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    Binance Decision Clarifies Extraterritorial Application of U.S. Securities Laws to Digital Asset Transactions

On March 31, 2022, the United States District Court for the Southern District of New York dismissed claims brought by U.S. residents trading on the Binance digital exchange, holding that the plaintiffs’ purchases of digital tokens were extraterritorial transactions to which U.S. federal and state securities laws do not apply.[1] This ruling brings significantly more clarity to digital asset providers seeking to understand the parameters of U.S. jurisdiction claims. It also gives more credibility to the notion that offshore companies can access U.S.-based computer infrastructure without subjecting themselves to U.S. jurisdiction.

Binance operates on a decentralized basis, so the location of its principal place of business for jurisdictional purposes was a significant factual issue in the litigation. The court addressed Binance’s location only by noting that its headquarters are in Malta.[2]

Beginning in 2017, the plaintiffs, all U.S. residents, purchased several digital tokens on Binance. The tokens had first been sold to investors in an initial coin offering and listed concurrently for secondary trading on Binance. The issuers compensated Binance for listing their tokens, and Binance received a commission on each trade.

Plaintiffs alleged that Binance did not make clear to investors that the tokens they were purchasing on Binance were securities under U.S. law. Investors claimed they only became apprised of the tokens’ status as securities on April 3, 2019, when the SEC’s Strategic Hub for Innovation and Financial Technology issued a report listing numerous factors to consider in analyzing whether a digital token would be an “investment contract” and therefore a security under federal securities statutes.[3]

The federal district court granted Binance’s motion for summary judgment on two grounds – plaintiffs’ purchases were not domestic transactions subject to U.S. federal and state securities statutes, and having initiated proceedings too late, their claims were time-barred.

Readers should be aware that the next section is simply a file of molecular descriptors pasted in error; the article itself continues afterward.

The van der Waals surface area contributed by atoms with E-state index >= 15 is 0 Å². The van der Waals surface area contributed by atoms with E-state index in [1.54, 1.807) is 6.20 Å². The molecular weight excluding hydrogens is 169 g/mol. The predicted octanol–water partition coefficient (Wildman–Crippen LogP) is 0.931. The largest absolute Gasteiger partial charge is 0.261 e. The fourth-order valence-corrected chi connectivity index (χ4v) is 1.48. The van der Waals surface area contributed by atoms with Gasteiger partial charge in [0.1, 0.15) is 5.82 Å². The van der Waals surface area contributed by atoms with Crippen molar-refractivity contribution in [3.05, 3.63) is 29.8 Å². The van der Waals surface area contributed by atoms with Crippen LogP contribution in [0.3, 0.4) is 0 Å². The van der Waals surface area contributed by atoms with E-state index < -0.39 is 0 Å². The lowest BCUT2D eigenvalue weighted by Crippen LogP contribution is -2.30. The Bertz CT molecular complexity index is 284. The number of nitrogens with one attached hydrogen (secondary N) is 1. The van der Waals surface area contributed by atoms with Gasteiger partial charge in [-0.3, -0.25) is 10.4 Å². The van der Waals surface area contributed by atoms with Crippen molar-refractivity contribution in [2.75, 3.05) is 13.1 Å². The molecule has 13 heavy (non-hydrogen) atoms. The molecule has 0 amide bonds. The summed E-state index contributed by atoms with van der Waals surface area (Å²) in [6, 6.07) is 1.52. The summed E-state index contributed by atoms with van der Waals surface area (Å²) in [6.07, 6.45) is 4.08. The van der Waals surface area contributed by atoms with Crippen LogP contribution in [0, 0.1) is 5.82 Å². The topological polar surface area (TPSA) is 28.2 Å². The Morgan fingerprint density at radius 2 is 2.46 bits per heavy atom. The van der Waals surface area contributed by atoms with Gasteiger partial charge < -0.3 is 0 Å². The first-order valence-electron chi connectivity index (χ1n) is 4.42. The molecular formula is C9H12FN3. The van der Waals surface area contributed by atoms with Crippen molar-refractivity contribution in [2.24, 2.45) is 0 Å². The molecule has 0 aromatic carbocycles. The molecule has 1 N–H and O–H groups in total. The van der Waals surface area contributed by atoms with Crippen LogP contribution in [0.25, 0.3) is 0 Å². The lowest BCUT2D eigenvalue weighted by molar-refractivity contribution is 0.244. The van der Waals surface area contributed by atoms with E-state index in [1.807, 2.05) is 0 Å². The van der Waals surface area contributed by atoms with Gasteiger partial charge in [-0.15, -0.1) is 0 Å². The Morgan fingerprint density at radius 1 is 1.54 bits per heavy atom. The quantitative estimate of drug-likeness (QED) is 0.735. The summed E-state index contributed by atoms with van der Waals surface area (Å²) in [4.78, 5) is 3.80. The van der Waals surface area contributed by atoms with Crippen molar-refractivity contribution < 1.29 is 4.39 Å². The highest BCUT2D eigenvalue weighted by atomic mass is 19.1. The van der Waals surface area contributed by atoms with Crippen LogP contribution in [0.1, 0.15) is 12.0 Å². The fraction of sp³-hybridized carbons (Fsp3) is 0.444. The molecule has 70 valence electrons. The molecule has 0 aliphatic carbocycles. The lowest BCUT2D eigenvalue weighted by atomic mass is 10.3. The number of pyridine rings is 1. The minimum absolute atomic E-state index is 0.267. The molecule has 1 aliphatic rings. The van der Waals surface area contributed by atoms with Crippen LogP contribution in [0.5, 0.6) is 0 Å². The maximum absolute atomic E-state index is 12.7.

Plaintiffs’ claims hinged on whether purchases on the Binance platform were sufficiently connected to the United States to be subject to its securities laws. In Morrison v. Nat’l Austl. Bank Ltd., the U.S. Supreme Court held that federal securities laws apply to those “transactions in securities listed on domestic exchanges, and domestic transactions in other securities.”[4]

Under Morrison, an exchange is considered “domestic” if it must register as a “national securities exchange.”[5] Registration is required if a “facility of [the] exchange [is] within or subject to the jurisdiction of the United States.”[6] Plaintiffs alleged that Binance is hosted on U.S.-based Amazon Web Services computer servers, and Ethereum blockchain computers in the United States facilitate certain transactions on Binance. The court found that using third-party servers located at sites of the third party’s choosing was insufficient to deem Binance a national securities exchange, citing an earlier decision holding that transactions routed through computer servers in New York did not render RICO claims domestic in nature.[7] Nor could the plaintiffs provide caselaw to support their claim that Binance’s other alleged U.S. contacts—inclusion of English language on the Binance website, several employees located in California, and job postings in the U.S.—are sufficient to constitute a domestic exchange.

Plaintiffs’ token purchases also did not qualify as domestic because neither “irrevocable liability” was incurred, nor title passed within the United States. Plaintiffs bought tokens while located in the United States, claiming title passed in whole or in part over servers located in California that host Binance’s website. Again, the court cited a prior holding that a trade is not considered domestic when a purchaser “places a buy order in the United States for the purchase of foreign securities on a foreign exchange.”[8]

In the absence of legislation addressing the commercial use of blockchain-based technology in the United States, trading platforms and other intermediaries that facilitate digital asset transactions have become understandably wary of conducting business with U.S. parties. In particular, centralized trading platforms must weigh the benefits of operating in the world’s largest marketplace against the risks of exposure to U.S. securities laws, which continue to be based on a Supreme Court case from an era before computer technology. The Binance decision provides greater clarity about the limits of the extraterritorial application of U.S. securities laws and when a transaction routed by algorithms through a transnational computer network is “domestic.”

If you have questions regarding the parameters of U.S. jurisdiction claims and securities laws relative to digital asset transactions, please contact Alan MacDonald of Frost Brown Todd’s Blockchain and Cryptocurrency team.

[1]      JD Anderson, et al. v. Binance, et al., 2022 WL 976824 (S.D.N.Y. Mar. 31, 2022).

[2]      Claims against executive officers of Binance who are not U.S. residents were also dismissed.

[3]      Framework for “Investment Contract” Analysis of Digital Assets, as modified Apr. 3, 2019 (available here)

[4]      561 U.S. 247, 267 (2010).

[5]      Id. at 266–67.

[6]      Id.Block

[7]      Sonterra Capital Master Fund v. Credit Suisse Grp. AG, 277 F. Supp. 3d 521, 582 (S.D.N.Y. 2017).

[8]      City of Pontiac Policemen’s & Firemen’s Ret. Sys. v. UBS AG, 752 F.3d 173,187 (2d Cir. 2014). The court did not address that for purposes of the private rights of action of a purchaser under federal securities statutes, Binance was not the seller of the tokens purchased by Plaintiffs; its facilities were used only to match buy and sell orders.